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NEWS
March 2, 1991 | NICK B. WILLIAMS Jr., TIMES STAFF WRITER
King Hussein, reaching out to both Iraq and Kuwait, called Friday for postwar unity among the Arabs and warned of "painful memories which can be transformed into hatred and rancor if they are allowed to grow and fester." "I do not propose to go into the details of the sad drama because you know it too well. You have lived it," he said of the Persian Gulf crisis that divided Arab countries into hostile camps.
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NEWS
March 2, 1991 | NICK B. WILLIAMS Jr., TIMES STAFF WRITER
King Hussein, reaching out to both Iraq and Kuwait, called Friday for postwar unity among the Arabs and warned of "painful memories which can be transformed into hatred and rancor if they are allowed to grow and fester." "I do not propose to go into the details of the sad drama because you know it too well. You have lived it," he said of the Persian Gulf crisis that divided Arab countries into hostile camps.
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NEWS
August 23, 1990 | PAUL HOUSTON, TIMES STAFF WRITER
The Security Council urged Wednesday night that Jordan be given emergency financial aid to cushion the impact of U.N. sanctions against Iraq. Both Jordan and Bulgaria pleaded for relief from the embargo in what was expected to be only the first of many requests from countries claiming to be hard hit by the embargo imposed after Iraq's Aug. 2 invasion of Kuwait.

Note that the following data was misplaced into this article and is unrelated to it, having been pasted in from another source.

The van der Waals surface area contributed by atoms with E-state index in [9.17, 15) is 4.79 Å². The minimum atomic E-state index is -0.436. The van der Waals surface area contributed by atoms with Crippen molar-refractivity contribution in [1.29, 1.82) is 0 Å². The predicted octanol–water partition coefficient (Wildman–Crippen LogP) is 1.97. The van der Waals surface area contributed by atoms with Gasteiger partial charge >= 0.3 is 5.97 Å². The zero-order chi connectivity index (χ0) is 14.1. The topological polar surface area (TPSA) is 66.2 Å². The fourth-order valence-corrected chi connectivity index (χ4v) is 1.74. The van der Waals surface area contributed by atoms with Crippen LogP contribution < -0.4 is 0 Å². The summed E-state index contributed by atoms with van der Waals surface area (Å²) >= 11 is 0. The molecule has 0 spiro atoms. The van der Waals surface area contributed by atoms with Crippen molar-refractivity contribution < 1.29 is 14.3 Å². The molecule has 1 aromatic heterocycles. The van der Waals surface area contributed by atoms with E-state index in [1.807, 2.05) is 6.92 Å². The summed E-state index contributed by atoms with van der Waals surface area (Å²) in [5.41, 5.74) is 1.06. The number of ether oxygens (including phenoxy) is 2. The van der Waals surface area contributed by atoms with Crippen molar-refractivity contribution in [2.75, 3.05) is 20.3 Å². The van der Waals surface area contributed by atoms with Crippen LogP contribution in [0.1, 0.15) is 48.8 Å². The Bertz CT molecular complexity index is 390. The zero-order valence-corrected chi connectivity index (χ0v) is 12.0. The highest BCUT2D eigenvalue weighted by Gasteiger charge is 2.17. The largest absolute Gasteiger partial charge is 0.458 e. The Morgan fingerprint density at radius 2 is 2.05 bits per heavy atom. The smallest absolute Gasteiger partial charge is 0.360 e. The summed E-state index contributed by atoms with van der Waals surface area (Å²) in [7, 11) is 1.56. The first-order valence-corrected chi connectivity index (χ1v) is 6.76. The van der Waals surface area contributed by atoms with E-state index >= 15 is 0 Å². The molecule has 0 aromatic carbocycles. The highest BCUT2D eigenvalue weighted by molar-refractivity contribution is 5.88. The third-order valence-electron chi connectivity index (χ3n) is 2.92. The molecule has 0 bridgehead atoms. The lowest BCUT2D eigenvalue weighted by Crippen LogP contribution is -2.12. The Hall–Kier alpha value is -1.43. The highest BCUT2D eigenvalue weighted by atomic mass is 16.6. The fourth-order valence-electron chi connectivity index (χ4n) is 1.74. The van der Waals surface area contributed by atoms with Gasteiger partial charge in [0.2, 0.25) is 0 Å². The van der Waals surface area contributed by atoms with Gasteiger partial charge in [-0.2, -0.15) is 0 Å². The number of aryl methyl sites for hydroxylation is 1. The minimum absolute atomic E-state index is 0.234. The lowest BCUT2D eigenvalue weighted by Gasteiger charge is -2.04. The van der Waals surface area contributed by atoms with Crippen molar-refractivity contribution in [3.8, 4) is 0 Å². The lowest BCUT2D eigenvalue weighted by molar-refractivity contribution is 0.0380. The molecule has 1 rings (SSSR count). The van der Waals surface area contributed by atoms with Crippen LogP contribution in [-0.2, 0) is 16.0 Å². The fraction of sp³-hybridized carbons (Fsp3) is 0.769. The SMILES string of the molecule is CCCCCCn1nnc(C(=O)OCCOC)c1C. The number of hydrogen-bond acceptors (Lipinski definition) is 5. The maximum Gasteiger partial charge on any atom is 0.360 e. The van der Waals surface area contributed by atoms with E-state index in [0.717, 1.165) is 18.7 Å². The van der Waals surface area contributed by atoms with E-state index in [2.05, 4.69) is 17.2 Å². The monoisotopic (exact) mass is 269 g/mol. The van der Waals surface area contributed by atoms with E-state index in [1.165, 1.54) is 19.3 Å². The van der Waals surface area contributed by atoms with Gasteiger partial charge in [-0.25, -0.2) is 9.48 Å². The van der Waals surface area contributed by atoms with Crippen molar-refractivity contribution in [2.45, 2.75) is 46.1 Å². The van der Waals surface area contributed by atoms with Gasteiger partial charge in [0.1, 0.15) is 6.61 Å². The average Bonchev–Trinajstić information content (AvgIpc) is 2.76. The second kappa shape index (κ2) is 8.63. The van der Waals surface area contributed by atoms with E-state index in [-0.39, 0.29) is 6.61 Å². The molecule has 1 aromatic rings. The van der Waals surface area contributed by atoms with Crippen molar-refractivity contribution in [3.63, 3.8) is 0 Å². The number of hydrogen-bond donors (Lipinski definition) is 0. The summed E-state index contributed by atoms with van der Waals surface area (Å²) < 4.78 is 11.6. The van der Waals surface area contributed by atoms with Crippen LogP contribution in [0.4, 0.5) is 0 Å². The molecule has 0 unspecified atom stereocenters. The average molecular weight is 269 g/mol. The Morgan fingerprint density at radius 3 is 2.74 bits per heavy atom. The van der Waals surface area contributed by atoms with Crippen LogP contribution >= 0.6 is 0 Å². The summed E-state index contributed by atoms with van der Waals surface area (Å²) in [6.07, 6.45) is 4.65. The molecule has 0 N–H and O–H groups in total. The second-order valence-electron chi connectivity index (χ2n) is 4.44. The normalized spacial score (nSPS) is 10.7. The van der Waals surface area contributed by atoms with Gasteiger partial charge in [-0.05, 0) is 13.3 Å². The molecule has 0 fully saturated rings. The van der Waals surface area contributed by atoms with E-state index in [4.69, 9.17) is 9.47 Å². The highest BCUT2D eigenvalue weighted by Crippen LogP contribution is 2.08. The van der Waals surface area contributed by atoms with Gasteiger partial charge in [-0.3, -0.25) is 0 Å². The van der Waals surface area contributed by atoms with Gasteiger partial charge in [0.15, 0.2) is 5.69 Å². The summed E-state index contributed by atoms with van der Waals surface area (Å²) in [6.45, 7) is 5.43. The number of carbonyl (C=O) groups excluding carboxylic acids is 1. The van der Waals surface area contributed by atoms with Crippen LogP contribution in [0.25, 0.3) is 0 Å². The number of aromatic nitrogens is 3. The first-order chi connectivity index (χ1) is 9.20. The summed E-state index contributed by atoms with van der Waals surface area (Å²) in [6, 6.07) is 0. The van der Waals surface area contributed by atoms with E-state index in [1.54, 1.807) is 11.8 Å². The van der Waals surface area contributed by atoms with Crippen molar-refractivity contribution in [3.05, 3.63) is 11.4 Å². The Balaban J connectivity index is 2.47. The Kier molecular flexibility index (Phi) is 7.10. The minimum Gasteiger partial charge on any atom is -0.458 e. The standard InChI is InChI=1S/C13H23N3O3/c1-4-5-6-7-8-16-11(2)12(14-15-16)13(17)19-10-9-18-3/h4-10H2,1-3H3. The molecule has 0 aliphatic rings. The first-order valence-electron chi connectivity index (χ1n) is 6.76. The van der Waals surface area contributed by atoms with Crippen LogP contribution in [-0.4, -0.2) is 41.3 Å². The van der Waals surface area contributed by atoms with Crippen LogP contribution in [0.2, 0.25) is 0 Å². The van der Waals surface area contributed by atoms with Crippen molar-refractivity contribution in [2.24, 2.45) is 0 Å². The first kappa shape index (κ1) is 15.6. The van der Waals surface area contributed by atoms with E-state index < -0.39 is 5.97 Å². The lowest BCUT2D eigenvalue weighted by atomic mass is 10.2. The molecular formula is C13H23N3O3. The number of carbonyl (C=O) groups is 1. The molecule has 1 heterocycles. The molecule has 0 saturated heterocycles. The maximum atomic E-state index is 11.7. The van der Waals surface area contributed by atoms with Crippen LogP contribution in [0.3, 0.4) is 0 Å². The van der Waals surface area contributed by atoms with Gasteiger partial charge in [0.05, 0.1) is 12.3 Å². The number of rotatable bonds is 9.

NEWS
February 5, 1991
U.N. Secretary General Javier Perez de Cuellar condemned allied BOMBING RAIDS on the highway from Baghdad to Amman, the main thoroughfare for refugees fleeing Iraq to Jordan. He called Jordan "an innocent victim" of the Gulf War. The State Department said Jordanian truck drivers are using the highway to break the U.N. trade embargo. It also accused Iraq of mingling military equipment with civilian convoys. IRAQ accused the U.N. chief of remaining silent while the allies bomb Iraqi civilians.
NEWS
January 14, 1991 | MARK FINEMAN, TIMES STAFF WRITER